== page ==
Ovid: The Love Poems

New, Complete English Translations of The Amores, Ars Amatoria and Remedia Amoris

Ovid - The Love Poems - Cover

Unwarlike elegies, joyful Muse, farewell,

this work that will still stand forever, when I’m dead.

Ovid, 'The Amores', Book III Elegy XV.

The Amores

The Amores was Ovid’s first book of poetry, consisting of love elegies, involving the possibly-fictitious Corinna. Mildly subversive it was published in 16BC, in five books, but later edited by Ovid into its surviving three-book form. Ovid makes extensive use of humour and parody to celebrate the elegy as a creative mode as deserving of immortality as the Virgilian epic. His gentle humanism is always evident throughout.

Ars Amatoria (The Art of Love)

The Art of Love, Ars Amatoria, was written in 2AD as a series of elegies purporting to teach young men and women how to succeed in the game of lovemaking. Provocative and light-hearted in tone, it caused offence, and was possibly a factor in, or at least an excuse for, Ovid’s later banishment by Augustus. The whole work gives a lively view of Augustan Rome, while exhibiting the typical charm and beauty of Ovid’s verse.

Remedia Amoris (The Cures for Love)

The Cures for Love, Remedia Amoris, is a companion piece to the Art of Love, suggesting ways of evading the pain of love, and ending relationships. However subtle use of the elegiac form tends to operate counter to this aim, rendering the work as much a celebration of relationship as a series of poems against it. Ovid, the ‘Master of Love’, is here the Doctor, though one in whose cures one suspects he himself placed little faith.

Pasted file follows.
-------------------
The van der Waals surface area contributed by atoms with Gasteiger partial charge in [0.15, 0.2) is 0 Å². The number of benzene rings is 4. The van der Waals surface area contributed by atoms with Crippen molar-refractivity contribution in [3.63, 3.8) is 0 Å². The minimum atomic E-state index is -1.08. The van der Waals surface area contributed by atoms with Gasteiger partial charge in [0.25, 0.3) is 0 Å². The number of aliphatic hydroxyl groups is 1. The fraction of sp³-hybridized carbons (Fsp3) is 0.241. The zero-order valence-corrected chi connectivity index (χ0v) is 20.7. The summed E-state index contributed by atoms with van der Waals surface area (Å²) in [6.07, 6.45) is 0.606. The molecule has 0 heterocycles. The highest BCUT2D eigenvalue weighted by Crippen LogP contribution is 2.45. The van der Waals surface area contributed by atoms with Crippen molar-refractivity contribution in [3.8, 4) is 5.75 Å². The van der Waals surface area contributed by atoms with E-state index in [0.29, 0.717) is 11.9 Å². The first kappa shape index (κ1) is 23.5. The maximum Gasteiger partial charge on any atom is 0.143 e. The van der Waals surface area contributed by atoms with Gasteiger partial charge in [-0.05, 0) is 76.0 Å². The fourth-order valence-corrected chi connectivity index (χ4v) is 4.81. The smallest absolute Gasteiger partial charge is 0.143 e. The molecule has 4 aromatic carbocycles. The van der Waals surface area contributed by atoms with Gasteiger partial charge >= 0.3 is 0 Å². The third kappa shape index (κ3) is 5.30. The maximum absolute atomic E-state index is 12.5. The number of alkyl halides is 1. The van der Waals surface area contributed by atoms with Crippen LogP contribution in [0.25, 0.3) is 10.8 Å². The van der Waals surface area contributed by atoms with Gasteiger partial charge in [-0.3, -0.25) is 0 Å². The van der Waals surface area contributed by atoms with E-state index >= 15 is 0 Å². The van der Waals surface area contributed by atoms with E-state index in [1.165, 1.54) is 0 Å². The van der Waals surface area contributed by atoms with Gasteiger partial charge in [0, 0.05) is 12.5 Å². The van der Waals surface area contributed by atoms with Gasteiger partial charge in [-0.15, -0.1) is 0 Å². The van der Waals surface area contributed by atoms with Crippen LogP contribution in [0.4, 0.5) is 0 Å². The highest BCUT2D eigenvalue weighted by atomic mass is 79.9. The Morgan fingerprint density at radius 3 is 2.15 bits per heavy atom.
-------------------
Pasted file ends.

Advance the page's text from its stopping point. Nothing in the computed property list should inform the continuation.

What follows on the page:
About the Author

Ovid (Publius Ovidius Naso) was born in Sulmo, Italy in 43BC. Intended for the law he instead took up poetry, writing the Amores, and the Art of Love (Ars Amatoria), works which caused offence in some quarters, including amongst the ruling dynasty. Ovid made amends, to a degree, in the Metamorphoses, where Augustus and Livia are echoed in Jupiter and Juno, and marriage is celebrated in key moments of the text.

Involved on the fringes of power and politics, it seems that Ovid saw but was not directly implicated in some event that antagonised the Emperor. Ovid was banished in 8AD, to Tomis (now Constanta, in Romania) on the Black Sea coast. In his letters from exile he claims his punishment was for a poem, probably the Art of Love, and an error. The details of the error remain unknown.

Prevented from returning to his beloved Rome, but still continuing to write from an alien land, Ovid outlived Augustus, and died at Tomis in 17AD.


Translated by A. S. Kline © Copyright 2001 All Rights Reserved

This work may be freely reproduced, stored, and transmitted, electronically or otherwise, for any non-commercial purpose.

Last Modified 15th February 2015